Brood II emerges along the US Eastern Seaboard. Brood II has a disjunct population in northeast Georgia and, surprisingly, a disjunct population in Oklahoma. The disjunct populations of this brood likely have separate evolutionary histories.
Both M. cassini and M. septendecula occur surprisingly far north in the Hudson River Valley. Connecticut populations of Brood II are exclusively M. septendecim, with one exception: A small population of M. septendecula exists in North Branford CT.
Cooley, J. R., C. Simon, C. Maier, D. C. Marshall, J. Yoshimura, S. M. Chiswell, M. D. Edwards, C. W. Holliday, R. Grantham, J. D. Zyla, R. L. Sanders, M. L. Neckermann, and G. J. Bunker. 2015. The distribution of periodical cicada (Magicicada) Brood II in 2013: Disjunct emergences suggest complex origins. The American Entomologist 61:245-251.
Maier, C. 2015. Habitat and estimated density of Magicicada septendecula (Hemiptera: Cicadidae), a 17-year periodical cicada newly discovered in Connecticut, United States of America. Canadian Entomologist 147:51-58.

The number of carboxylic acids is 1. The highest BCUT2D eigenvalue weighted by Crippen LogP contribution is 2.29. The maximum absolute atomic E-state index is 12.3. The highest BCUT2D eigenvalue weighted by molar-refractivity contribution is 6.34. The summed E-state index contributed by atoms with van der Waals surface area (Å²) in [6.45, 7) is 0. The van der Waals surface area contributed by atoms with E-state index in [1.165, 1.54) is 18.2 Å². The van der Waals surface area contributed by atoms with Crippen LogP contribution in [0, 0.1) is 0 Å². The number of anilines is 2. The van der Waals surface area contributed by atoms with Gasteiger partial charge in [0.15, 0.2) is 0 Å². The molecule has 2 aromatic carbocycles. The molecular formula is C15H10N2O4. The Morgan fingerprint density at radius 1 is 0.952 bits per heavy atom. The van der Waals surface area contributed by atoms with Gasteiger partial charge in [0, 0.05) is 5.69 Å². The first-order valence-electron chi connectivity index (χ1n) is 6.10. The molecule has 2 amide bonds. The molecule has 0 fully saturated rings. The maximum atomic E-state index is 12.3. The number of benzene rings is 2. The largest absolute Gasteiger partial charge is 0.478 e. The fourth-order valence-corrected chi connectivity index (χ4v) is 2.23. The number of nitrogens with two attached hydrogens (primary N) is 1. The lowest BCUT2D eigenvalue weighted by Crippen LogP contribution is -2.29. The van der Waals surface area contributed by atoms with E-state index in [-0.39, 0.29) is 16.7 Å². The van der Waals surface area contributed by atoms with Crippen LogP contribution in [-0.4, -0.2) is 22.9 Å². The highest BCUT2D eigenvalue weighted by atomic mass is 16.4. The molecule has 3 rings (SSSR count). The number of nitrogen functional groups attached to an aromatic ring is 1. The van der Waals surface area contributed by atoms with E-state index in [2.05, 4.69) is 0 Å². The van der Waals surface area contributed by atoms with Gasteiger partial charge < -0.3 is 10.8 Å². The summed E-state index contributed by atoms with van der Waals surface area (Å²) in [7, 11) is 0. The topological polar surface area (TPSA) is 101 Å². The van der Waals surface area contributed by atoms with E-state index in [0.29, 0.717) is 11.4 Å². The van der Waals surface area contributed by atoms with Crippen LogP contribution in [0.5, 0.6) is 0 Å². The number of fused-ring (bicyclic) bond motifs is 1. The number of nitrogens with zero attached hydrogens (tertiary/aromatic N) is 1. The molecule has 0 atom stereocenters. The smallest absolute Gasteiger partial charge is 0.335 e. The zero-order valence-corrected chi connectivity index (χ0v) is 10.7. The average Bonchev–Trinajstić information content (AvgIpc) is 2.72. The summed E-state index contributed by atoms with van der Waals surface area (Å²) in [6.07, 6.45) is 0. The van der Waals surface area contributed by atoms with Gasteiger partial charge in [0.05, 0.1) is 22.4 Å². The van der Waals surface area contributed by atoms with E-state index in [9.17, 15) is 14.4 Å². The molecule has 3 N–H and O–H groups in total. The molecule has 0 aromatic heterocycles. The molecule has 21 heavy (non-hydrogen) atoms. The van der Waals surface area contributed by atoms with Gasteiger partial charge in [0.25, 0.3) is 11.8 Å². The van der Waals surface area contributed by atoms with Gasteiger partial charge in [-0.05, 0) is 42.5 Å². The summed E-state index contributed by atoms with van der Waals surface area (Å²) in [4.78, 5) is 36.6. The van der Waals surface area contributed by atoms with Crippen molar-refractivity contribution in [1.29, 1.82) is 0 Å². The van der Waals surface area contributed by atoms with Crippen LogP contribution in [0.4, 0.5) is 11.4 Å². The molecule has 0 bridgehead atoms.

Marlatt, C. L. 1923. The Periodical Cicada. United States Department of Agriculture, Bureau of Entomology Bulletin 71:1-183.
Simon, C. and Lloyd, M. 1982. Disjunct synchronic population of 17-year periodical cicadas: Relicts or evidence of polyphyly? Journal of the New York Entomological Society, 110, 275-301.
Simon, C. 1988. Evolution of 13- and 17-year periodical cicadas. Bulletin of the Entomological Society of America 34:163-176.